IOWA CITY, Iowa --- Shaun Prater has watched the tape again and again, every painful second of it.
The vision of Minnesota football players wildly celebrating every first down, every successful play and then dashing from one frozen sideline to the other to hoist the prized pig presented to the winner of the annual border battle between the Golden Gophers and Hawkeyes remains vivid in the Iowa senior's mind.
"You don't forget something like that," Prater said.
What transpired in the 23-degree weather a year ago at TCF Bank Stadium was as biting as the late November air.
Minnesota grabbed a 10-0 lead, led most of the game and then used a 6-yard run by Duane Bennett with 4 minutes, 31 seconds remaining to earn Floyd of Rosedale with a 27-24 victory over the Hawkeyes.
"I was standing right there next to the trophy when they came running over to get it," running back Marcus Coker said. "I just got out of the way. It shouldn't have happened. We didn't come ready to play."
Coach Kirk Ferentz still has trouble putting a finger on just what went wrong for the Hawkeyes in the loss.
"My guess is they probably practiced a lot better than we did, although our practices weren't bad that week," Ferentz said. "I remember the week fairly well, but for the 60 minutes the game went on, they beat us in every phase possible, including coaching. They got the job done. We didn't."
Even in warm-ups, Ferentz did not sense what was coming.
"Once the game started, it clearly looked like we weren't interested in competing," he said. "That's not a good thing. They were excited about being there. We weren't."
Iowa players still struggle with that.
"We didn't come out ready to play," Coker said. "I can't explain why that happened. We went up there feeling like we were ready to go, but once the game started, there was nothing there."
Receiver Marvin McMutt remembers that things didn't get much better.
"We made a lot of mistakes in all three phases. Our minds weren't where they needed to be that day," he said.
Defensive end Broderick Binns said once the Hawkeyes fell behind, they were never able to fully recover.
"We fell asleep. The first quarter was bad, but so was the second, third and fourth quarters," Binns said. "They took our trophy because they earned it."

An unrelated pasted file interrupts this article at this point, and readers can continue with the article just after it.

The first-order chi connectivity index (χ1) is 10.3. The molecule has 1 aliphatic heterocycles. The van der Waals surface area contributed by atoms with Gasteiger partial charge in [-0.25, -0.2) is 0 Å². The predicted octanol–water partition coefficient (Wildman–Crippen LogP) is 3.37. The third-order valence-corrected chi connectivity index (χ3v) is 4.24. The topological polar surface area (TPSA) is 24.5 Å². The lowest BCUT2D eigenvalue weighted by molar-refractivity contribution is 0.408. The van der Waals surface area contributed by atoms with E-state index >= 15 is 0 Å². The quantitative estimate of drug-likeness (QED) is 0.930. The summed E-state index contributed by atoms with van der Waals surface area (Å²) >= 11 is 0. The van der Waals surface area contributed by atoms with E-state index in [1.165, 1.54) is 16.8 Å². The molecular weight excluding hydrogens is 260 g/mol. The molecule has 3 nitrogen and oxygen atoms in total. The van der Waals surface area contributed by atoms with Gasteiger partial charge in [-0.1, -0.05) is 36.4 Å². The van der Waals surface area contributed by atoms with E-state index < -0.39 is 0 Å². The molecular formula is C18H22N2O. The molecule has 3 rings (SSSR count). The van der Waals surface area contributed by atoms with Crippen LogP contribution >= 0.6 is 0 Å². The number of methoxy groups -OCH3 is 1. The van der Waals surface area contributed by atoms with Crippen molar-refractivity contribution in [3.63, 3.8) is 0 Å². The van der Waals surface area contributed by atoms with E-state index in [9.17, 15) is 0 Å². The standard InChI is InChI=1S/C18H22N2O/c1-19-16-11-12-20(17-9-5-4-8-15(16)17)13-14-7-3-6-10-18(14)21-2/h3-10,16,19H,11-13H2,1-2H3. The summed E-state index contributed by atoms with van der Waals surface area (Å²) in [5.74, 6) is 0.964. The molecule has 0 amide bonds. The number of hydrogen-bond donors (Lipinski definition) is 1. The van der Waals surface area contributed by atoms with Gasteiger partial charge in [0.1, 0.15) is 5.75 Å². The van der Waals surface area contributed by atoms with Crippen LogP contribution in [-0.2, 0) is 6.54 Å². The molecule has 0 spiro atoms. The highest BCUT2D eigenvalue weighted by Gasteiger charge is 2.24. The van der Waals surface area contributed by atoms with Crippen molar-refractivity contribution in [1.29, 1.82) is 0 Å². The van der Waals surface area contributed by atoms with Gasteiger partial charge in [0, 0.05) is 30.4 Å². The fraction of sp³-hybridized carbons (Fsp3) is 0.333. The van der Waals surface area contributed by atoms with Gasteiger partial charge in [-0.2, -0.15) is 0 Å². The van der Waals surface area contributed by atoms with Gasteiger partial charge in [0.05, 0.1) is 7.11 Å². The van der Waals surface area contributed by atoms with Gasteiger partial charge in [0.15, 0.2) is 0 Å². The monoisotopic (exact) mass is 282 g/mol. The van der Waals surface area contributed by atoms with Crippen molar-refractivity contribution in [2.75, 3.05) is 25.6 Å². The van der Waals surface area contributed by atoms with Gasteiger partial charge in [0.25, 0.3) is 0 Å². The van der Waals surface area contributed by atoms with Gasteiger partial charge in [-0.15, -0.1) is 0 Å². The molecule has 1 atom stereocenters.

Opponents have emptied the Iowa trophy case of traveling trophies in recent seasons.
Wisconsin earned possession of the Heartland Trophy with a 31-30 win over the Hawkeyes on Oct. 23, 2010, a little more than a month before Minnesota took Floyd of Rosedale for the first time since 2006.
Iowa State then claimed ownership of the interim version of the Cy-Hawk Trophy with its triple-overtime win over Iowa Sept. 10.
"That hurt for all us seniors, it was our last chance against Iowa State," offensive lineman Adam Gettis said. "It's tough. You see guys coming, they're knocking people over to get at the trophy. You just congratulate them and get out of the way."
Quarterback James Vandenberg, who earned his first victory as a starting college starting quarterback in a 12-0 win over the Gophers two years ago, looks forward to being on the other end of a trophy dash.
He considers that a byproduct of progress for the Hawkeyes, who have not lost consecutive games to the Golden Gophers since dropping three straight from 1998-2000.
"It would be huge for us to go up there and get a win," Vandenberg said. "We lost our first trophy game this year, so to go there and get something they took from us a year ago would be big."
FRESHMAN LEAVES PROGRAM: John Raymon, a freshman defensive end on the Iowa football team, has withdrawn from classes and left the Hawkeye program.
A 6-foot-5, 240-pound native of Richboro, Pa., Raymon is not among the 10 true freshmen who have seen action for Iowa this season. A prep all-American prior to his senor year at Council Rock North High School, Raymon played just three games during his senior year of high school due to injury.